# Three Thresholds for a Liar

@article{Spencer1992ThreeTF, title={Three Thresholds for a Liar}, author={Joel H. Spencer and Peter Winkler}, journal={Combinatorics, Probability and Computing}, year={1992}, volume={1}, pages={81 - 93} }

Motivated by the problem of making correct computations from partly false information, we study a corruption of the classic game “Twenty Questions” in which the player who answers the yes-or-no questions is permitted to lie up to a fixed fraction r of the time. The other player is allowed q arbitrary questions with which to try to determine, with certainty, which of n objects his opponent has in mind; he “wins” if he can always do so, and “wins quickly” if he can do so using only O(log n…

## 64 Citations

### On playing “Twenty Questions” with a liar

- Computer ScienceSODA '92
- 1992

This work considers a version of the game “Twenty Questions” played on the set {0,…,N-1} where the player giving answers may lie in her answers, and gives precise conditions for tight bounds on r and optimal bounds on Q under which the questioner has a winning strategy in the game.

### The entropy of lies: playing twenty questions with a liar

- Computer Science, MathematicsITCS
- 2021

Near optimal strategies are designed that only use comparison queries of the form `$x \leq c$?' for $c\in[n]$ where sorting algorithms in the presence of adversarial noise are derived.

### Twenty (Short) Questions

- Mathematics, Computer ScienceComb.
- 2019

A set of 1.25n+o(n) questions is given such that for every distribution π, Bob can implement an optimal strategy for π using only questions from $$\mathcal{Q}$$ .

### Twenty ( Simple ) estions

- Computer Science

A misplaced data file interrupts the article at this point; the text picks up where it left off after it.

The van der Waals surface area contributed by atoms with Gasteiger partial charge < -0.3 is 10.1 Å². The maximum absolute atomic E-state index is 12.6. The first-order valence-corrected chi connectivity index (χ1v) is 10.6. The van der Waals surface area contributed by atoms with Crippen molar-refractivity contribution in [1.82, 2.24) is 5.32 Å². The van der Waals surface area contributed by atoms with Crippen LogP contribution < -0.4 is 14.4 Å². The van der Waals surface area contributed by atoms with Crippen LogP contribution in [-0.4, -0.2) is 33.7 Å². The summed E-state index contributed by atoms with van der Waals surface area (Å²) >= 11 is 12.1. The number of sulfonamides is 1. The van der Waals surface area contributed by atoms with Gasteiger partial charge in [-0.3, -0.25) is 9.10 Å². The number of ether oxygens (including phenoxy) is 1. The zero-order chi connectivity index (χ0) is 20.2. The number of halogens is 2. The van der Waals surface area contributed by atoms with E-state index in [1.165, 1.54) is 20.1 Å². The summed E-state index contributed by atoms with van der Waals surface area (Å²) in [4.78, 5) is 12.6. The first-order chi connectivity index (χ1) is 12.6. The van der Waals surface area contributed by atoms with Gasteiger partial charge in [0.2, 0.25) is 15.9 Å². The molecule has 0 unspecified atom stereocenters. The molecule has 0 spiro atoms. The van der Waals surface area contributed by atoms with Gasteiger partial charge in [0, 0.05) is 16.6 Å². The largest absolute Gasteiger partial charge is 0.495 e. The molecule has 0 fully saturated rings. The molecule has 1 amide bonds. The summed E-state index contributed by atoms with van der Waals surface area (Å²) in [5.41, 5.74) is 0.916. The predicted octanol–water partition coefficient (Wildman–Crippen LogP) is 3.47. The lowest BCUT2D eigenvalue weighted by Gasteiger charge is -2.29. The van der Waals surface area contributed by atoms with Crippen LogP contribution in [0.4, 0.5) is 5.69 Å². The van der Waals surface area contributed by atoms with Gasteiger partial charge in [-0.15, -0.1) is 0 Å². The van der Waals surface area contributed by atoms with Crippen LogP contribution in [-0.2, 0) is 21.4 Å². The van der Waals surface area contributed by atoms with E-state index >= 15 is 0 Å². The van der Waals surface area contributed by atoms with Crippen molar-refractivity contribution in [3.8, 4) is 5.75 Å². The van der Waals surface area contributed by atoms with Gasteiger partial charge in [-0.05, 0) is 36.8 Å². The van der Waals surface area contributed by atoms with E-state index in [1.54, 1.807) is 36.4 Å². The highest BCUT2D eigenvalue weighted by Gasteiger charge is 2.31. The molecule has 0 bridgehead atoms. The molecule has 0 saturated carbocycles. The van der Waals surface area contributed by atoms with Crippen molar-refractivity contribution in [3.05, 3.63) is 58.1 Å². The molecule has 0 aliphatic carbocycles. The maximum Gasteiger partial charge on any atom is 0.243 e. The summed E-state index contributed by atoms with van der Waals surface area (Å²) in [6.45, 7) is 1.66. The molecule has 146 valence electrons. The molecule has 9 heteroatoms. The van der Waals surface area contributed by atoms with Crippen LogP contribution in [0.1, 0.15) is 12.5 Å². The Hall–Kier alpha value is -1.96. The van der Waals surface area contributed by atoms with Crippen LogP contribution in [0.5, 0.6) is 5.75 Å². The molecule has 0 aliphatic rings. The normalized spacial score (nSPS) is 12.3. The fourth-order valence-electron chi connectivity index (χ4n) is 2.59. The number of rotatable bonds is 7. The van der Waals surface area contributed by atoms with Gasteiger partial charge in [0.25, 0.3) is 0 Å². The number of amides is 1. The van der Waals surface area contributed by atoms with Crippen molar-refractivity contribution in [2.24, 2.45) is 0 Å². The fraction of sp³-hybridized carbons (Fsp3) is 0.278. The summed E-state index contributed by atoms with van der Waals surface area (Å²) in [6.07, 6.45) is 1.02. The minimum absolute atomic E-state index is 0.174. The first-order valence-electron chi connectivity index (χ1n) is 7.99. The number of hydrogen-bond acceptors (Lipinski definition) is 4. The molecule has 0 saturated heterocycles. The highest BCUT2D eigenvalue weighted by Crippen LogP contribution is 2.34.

- 2017

A basic combinatorial interpretation of Shannon’s entropy function is via the “20 questions” game. This cooperative game is played by two players, Alice and Bob: Alice picks a distribution π over the…

### Twenty (simple) questions

- Mathematics, Computer ScienceSTOC
- 2017

The first main result shows that for every distribution Π, Bob has a strategy that uses only questions of the form "x < c?" and "x = c?", and uncovers x using at most H(Π)+1 questions on average, matching the performance of Huffman codes in this sense.

### The Statistical Physics of Learning: Phase Transitions and Dynamical Symmetry Breaking

- Education
- 2003

To improve the quality of his decisions, homo sapiens is confronted with the problem of guessing new, non-casual, connections between events [4]. We are interested in the simplest mathematical…

### Searching with a Constant Rate of Malicious Lies

- Mathematics
- 2007

The problem of searching in the presence of errors is modeled as a game between a questioner and a responder. The responder chooses an integer x 2 f1; : : : ; ng; and the questioner has to determine…

### On optimal strategies for searching in presence of errors

- MathematicsSODA '94
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This work provides a strategy for Paul to determine the unknown element using at most one query more than that necessary against an adversarial Carole to solve the q-way search problem for q = 3.

### Liar Games and Coding Theory

- Mathematics
- 2006

This project discusses strategies for which it is possible to solve the liar game using the minimum number of questions and further shows links between the liargame and coding theory.

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